Here’s a link to a news item at a Toronto condominium blog about the redevelopment of the ML Lumber site into a midrise apartment building and set of 10 townhomes, located at the intersection of Dundas and Manning. TBCA executive members Anne Keary, Chris Shulgan, Chris Walker and Lois Schklar, along with other community members, met with ML Lumber owner and site developer Renato Silva earlier this week at a meeting organized by the office of Mike Layton.
An earlier petition drive led by Anne Keary and Lois Schklar as well as other community members, and lobbying by Mike Layton’s office, the TBCA and the City of Toronto’s planning department, had led the developers to decrease the height of the building a single storey from the proposed eight storeys. At the meeting this week community members voiced their concerns primarily about the building’s sun shadow and the overall height. While we recognize the need for development in the area, particularly along that stretch of Dundas, we worry that Dundas’s indie character will be compromised if the street becomes a canyon in the midst of a series of midrise condos.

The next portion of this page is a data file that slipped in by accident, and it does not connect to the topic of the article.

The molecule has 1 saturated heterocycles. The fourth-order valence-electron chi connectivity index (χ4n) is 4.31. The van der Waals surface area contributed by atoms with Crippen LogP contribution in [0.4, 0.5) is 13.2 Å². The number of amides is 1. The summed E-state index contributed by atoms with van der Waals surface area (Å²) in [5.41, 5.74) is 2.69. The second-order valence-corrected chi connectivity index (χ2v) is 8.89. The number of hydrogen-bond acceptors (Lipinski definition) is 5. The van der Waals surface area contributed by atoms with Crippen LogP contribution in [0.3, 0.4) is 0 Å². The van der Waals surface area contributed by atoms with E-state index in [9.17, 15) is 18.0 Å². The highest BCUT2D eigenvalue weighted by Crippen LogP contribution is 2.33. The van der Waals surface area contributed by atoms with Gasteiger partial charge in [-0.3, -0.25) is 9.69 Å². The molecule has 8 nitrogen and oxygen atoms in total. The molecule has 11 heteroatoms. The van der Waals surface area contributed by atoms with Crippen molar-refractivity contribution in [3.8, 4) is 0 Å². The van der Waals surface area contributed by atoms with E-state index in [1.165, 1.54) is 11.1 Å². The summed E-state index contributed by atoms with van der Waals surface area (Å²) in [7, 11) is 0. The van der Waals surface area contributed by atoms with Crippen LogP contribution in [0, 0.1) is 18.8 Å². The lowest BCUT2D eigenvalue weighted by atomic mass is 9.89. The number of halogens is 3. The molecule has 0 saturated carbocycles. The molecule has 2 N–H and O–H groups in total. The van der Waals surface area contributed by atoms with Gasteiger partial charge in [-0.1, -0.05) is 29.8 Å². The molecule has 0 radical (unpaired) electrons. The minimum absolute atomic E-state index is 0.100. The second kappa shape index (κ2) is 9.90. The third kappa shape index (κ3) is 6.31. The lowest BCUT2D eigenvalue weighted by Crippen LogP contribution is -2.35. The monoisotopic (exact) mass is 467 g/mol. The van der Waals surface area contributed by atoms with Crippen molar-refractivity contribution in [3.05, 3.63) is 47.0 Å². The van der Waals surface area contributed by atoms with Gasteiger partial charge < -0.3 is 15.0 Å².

Renato and the ML Lumber development team have used the presence of other midrise buildings in the area to argue that their current seven-storey height is reasonable and fits the community. But each of the other midrise buildings they mention have been built on the south sides of their streets—causing sun shadow to fall on College Street, say, rather than any pre-existing resident homes.
The tricky thing with the ML Lumber development is that, while the ML Lumber development is on the street’s north side, the sun shadow it creates mostly falls on other components of its own development—namely, the 10 townhomes, as well as some pre-existing resident homes. In future, one community concern is that this may set a precedent that allows other seven-storey midrise apartments on Dundas Street’s north side—and that these future midrise developments cut off the sun from residents who live north of Dundas. It’s a matter the TBCA will have to monitor in future.—Chris Shulgan